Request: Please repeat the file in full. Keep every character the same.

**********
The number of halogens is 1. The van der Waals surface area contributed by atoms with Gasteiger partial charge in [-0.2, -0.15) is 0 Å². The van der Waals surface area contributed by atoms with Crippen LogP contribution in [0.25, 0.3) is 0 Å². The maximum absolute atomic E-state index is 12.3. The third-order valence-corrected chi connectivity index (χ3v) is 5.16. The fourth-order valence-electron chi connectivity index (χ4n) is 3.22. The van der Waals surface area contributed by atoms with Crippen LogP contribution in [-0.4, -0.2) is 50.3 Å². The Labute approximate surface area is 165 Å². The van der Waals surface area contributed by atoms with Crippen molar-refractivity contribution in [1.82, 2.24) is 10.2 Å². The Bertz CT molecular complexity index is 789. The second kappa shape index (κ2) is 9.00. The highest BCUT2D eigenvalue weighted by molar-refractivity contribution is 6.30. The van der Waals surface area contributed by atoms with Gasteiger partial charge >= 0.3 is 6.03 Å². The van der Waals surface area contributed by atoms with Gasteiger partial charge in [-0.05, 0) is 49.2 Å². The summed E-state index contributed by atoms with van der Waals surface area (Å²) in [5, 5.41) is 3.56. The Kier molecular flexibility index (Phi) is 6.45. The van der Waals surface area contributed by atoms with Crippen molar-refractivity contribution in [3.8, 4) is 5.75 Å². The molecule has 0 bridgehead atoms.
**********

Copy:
The number of halogens is 1. The van der Waals surface area contributed by atoms with Gasteiger partial charge in [-0.2, -0.15) is 0 Å². The van der Waals surface area contributed by atoms with Crippen LogP contribution in [0.25, 0.3) is 0 Å². The maximum absolute atomic E-state index is 12.3. The third-order valence-corrected chi connectivity index (χ3v) is 5.16. The fourth-order valence-electron chi connectivity index (χ4n) is 3.22. The van der Waals surface area contributed by atoms with Crippen LogP contribution in [-0.4, -0.2) is 50.3 Å². The Labute approximate surface area is 165 Å². The van der Waals surface area contributed by atoms with Crippen molar-refractivity contribution in [1.82, 2.24) is 10.2 Å². The Bertz CT molecular complexity index is 789. The second kappa shape index (κ2) is 9.00. The highest BCUT2D eigenvalue weighted by molar-refractivity contribution is 6.30. The van der Waals surface area contributed by atoms with Gasteiger partial charge >= 0.3 is 6.03 Å². The van der Waals surface area contributed by atoms with Gasteiger partial charge in [-0.05, 0) is 49.2 Å². The summed E-state index contributed by atoms with van der Waals surface area (Å²) in [5, 5.41) is 3.56. The Kier molecular flexibility index (Phi) is 6.45. The van der Waals surface area contributed by atoms with Crippen molar-refractivity contribution in [3.8, 4) is 5.75 Å². The molecule has 0 bridgehead atoms.